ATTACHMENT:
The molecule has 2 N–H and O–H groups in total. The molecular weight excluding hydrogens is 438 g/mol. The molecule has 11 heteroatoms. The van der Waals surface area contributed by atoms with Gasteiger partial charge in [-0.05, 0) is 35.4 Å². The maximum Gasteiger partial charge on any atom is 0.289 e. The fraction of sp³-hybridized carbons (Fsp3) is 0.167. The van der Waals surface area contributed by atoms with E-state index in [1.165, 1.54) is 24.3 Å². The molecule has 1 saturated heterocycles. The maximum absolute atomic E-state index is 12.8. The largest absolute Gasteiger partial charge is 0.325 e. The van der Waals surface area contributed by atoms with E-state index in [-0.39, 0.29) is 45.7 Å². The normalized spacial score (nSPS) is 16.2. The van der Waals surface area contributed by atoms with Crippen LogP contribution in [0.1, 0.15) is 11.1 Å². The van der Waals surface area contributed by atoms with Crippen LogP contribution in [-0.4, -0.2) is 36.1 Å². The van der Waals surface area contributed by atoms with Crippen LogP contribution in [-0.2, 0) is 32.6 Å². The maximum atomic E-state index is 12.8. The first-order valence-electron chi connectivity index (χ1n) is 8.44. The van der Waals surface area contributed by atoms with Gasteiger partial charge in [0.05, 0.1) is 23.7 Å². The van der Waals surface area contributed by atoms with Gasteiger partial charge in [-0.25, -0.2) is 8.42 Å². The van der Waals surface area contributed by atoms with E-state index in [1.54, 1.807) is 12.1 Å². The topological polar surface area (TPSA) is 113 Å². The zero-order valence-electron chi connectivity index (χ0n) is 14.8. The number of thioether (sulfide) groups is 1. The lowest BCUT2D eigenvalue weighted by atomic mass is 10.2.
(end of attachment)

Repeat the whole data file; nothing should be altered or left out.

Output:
The molecule has 2 N–H and O–H groups in total. The molecular weight excluding hydrogens is 438 g/mol. The molecule has 11 heteroatoms. The van der Waals surface area contributed by atoms with Gasteiger partial charge in [-0.05, 0) is 35.4 Å². The maximum Gasteiger partial charge on any atom is 0.289 e. The fraction of sp³-hybridized carbons (Fsp3) is 0.167. The van der Waals surface area contributed by atoms with E-state index in [1.165, 1.54) is 24.3 Å². The molecule has 1 saturated heterocycles. The maximum absolute atomic E-state index is 12.8. The largest absolute Gasteiger partial charge is 0.325 e. The van der Waals surface area contributed by atoms with E-state index in [-0.39, 0.29) is 45.7 Å². The normalized spacial score (nSPS) is 16.2. The van der Waals surface area contributed by atoms with Crippen LogP contribution in [0.1, 0.15) is 11.1 Å². The van der Waals surface area contributed by atoms with Crippen LogP contribution in [-0.4, -0.2) is 36.1 Å². The van der Waals surface area contributed by atoms with Crippen LogP contribution in [-0.2, 0) is 32.6 Å². The maximum atomic E-state index is 12.8. The first-order valence-electron chi connectivity index (χ1n) is 8.44. The van der Waals surface area contributed by atoms with Gasteiger partial charge in [0.05, 0.1) is 23.7 Å². The van der Waals surface area contributed by atoms with Gasteiger partial charge in [-0.25, -0.2) is 8.42 Å². The van der Waals surface area contributed by atoms with E-state index in [1.54, 1.807) is 12.1 Å². The topological polar surface area (TPSA) is 113 Å². The zero-order valence-electron chi connectivity index (χ0n) is 14.8. The number of thioether (sulfide) groups is 1. The lowest BCUT2D eigenvalue weighted by atomic mass is 10.2.